It looks like there is a completely miswritten formula in Apostol's Calculus, Volume II, regarding inner products. The formula states that: "If $x=(x_1,x_2)$ and $y=(y_1,y_2)$ are any two vectors in $V_2$, define $(x,y)$ by the formula $(x,y)=2x_1y_1+x_1y_2+x_2y_1+x_2y_2$. Through online research and consulting with a friend, it looks like $(x,y)=x_1y_1+x_2y_2$ is in fact the correct formula for inner products, but I wanted to make sure the book's version was not also correct, because this is more than a minute typo. Is there any validity to the book's definition?


No, no typos. One can define different inner product in $\mathbb{R}^2$ than the standard one. See for instance this question.

If you read carefully what the book by Apostol (page 14 and page 15) says, you would find that he gives you both the standard and non-standard examples:

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Here is the definition in his book: enter image description here

  • 1
    $\begingroup$ Okay, I reread the statement that the inner product is defined axiomatically rather than by a specific formula, and this makes sense. Thank you! $\endgroup$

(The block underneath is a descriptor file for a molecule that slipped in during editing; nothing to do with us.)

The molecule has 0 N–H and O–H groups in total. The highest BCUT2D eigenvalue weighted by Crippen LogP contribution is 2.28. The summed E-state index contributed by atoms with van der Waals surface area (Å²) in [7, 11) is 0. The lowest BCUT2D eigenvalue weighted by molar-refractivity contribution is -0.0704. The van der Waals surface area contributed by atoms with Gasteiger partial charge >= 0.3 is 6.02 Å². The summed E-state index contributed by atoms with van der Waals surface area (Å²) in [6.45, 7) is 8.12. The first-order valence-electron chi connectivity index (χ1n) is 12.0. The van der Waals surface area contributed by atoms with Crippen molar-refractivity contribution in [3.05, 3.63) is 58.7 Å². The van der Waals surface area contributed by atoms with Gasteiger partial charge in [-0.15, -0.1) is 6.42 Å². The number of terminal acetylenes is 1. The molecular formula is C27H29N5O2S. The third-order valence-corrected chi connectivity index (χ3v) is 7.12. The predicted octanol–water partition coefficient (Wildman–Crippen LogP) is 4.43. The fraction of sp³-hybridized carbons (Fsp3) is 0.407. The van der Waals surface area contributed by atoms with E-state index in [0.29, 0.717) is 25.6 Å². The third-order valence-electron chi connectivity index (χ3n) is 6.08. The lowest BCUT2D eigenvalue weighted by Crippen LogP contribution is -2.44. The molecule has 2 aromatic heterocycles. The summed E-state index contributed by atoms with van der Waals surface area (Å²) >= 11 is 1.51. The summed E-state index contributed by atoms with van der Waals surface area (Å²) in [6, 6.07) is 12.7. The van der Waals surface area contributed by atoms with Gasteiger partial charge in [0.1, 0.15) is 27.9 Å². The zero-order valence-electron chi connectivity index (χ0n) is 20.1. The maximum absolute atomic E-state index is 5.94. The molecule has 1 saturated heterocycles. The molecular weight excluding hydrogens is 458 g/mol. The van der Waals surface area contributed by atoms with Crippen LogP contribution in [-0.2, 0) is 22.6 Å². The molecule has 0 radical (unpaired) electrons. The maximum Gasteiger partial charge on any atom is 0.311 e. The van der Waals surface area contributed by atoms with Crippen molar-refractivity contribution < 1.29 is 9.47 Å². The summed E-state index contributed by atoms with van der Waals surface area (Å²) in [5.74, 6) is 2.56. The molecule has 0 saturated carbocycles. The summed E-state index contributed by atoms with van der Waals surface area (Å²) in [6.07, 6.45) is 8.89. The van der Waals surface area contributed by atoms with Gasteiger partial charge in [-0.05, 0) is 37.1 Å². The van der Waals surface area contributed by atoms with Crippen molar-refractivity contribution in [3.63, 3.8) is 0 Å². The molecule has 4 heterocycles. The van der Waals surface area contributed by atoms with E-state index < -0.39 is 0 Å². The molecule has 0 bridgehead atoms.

– user376580
    Dec 20 '16 at 15:50

The canonical inner product in $\mathbb R^2$ is given by your formula, i.e.

$$\langle x,y\rangle = x_1y_1+x_2y_2$$

However, there are many other possible inner products in $\mathbb R^2$. Apostol is giving an example of a second choice of inner product in $\mathbb R^2$.


One should check that the proposed formula actually defines a (real) inner product.


Does $(x,y) = (y,x)$ ? Yes, it is easily checked that exchanging roles of $x,y$ does not change the result defined by $(x,y)=2x_1y_1+x_1y_2+x_2y_1+x_2y_2$.

Linearity in each argument

Given symmetry, it suffices to check linearity in just one argument:

$$ (au+bv,y) = a(u,y) + b(v,y) $$

Because the formula is homogeneous of degree $1$ in the components of each argument, this check is straightforward.


Usually the most interesting property to check, as is the case here. We want to show:

$$ (x,x) \ge 0 \text{ with equality only when } x=0 $$

Note that by the formula $(x,x) = 2x_1^2 + 2x_1x_2 + x_2^2$. It suffices to show that this expression is nonnegative and only zero when $x_1 = x_2 = 0$.

To see this easily, rewrite the expression:

$$ 2x_1^2 + 2x_1x_2 + x_2^2 = x_1^2 + (x_1 + x_2)^2 $$

From this clearly we get a nonnegative result, and we only get zero if both $x_1=0$ and $x_1+x_2 = 0$, implying that $x_1=x_2=0$.


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